Forecast: “We now have the right conditions to work differently”
By mid-2018, those who applied for asylum prior to 2017 will have received a decision in their cases.
“We have now created the right conditions for working differently, in a way that utilises the agency’s full capabilities. We have settled a quarter of a million asylum cases over the last three years”, says Mikael Ribbenvik, Director-General of the Swedish Migration Agency.
The number of people applying for asylum in Sweden is stable, and this development is expected to continue over the course of the year. In total, it is expected that 23,000 people will apply for asylum, of which 1,500 will be unaccompanied minors. It is expected that the number of asylum seekers will increase to 29,000 next year, based on the fact that the temporary law will expire in the middle of that year.
Many people are in the later stages of the asylum process
This steady development, coupled with the fact that older cases now have been settled, means that the Migration Agency can switch its focus from reception and asylum examination to the later stages of the asylum process. This means that more energy will be put into detention centres, process of return and judicial process.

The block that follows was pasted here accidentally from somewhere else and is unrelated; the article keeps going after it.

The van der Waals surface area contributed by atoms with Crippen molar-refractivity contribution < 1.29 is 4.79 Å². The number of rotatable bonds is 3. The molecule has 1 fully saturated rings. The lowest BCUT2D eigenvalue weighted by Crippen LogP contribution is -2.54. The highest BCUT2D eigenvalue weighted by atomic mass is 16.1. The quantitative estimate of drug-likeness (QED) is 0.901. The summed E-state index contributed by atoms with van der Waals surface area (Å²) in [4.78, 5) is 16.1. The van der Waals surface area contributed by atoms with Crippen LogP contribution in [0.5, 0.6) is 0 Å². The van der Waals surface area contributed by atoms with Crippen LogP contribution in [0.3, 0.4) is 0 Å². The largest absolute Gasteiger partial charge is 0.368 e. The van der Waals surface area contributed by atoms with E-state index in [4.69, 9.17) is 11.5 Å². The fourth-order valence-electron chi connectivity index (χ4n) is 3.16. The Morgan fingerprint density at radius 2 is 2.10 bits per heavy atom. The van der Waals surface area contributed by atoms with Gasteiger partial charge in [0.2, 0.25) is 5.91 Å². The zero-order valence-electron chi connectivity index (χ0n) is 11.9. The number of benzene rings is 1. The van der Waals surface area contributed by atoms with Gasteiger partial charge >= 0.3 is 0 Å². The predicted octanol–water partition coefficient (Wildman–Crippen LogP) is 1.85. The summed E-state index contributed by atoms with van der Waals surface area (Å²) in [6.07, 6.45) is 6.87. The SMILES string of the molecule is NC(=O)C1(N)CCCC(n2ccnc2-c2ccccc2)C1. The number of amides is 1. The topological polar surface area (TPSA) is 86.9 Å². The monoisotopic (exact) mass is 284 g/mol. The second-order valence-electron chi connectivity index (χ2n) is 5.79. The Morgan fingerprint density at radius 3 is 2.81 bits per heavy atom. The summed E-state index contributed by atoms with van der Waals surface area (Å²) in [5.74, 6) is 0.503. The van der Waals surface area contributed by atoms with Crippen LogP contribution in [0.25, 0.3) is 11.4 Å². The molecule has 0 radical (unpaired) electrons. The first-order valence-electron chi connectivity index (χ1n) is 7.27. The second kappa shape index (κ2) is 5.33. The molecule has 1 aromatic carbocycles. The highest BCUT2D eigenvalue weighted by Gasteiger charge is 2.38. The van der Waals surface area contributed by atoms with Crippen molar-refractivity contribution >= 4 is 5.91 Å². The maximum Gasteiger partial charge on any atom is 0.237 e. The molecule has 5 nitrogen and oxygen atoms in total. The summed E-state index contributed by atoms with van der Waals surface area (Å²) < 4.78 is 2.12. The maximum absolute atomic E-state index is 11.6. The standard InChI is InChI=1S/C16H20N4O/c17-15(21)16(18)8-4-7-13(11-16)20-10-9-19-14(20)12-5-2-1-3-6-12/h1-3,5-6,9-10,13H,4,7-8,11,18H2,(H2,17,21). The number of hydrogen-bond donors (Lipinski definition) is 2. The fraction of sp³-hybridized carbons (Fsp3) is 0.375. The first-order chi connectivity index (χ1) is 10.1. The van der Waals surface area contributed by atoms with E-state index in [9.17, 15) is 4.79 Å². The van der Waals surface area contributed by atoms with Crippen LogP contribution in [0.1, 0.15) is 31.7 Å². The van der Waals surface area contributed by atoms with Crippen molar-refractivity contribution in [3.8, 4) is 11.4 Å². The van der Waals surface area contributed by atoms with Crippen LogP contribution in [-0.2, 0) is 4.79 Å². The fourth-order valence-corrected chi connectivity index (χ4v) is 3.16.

According to the current forecast, it is expected that the number of open cases that have yet to receive a decision will decrease from 36,700 to 12,800 during 2018.
“We want to get back to real-time case handling as quickly as possible − which is to say, a situation where cases are handled as they come in so as to avoid the need for additions, changes in case officers, and so on during the waiting time”, says Mikael Ribbenvik.
Shorter waiting times toward the end of the year
The increasingly long waiting times we have seen over the last few years will start to decrease. Waiting times have already gone down in studies-type cases, while new asylum- and work permit cases are expected to have waiting times of less than four months from the second half of the year onward.
"The agency is now focusing on creating an overall capacity for the future that we will be able to adapt continually based on our mission”, Mikael Ribbenvik says.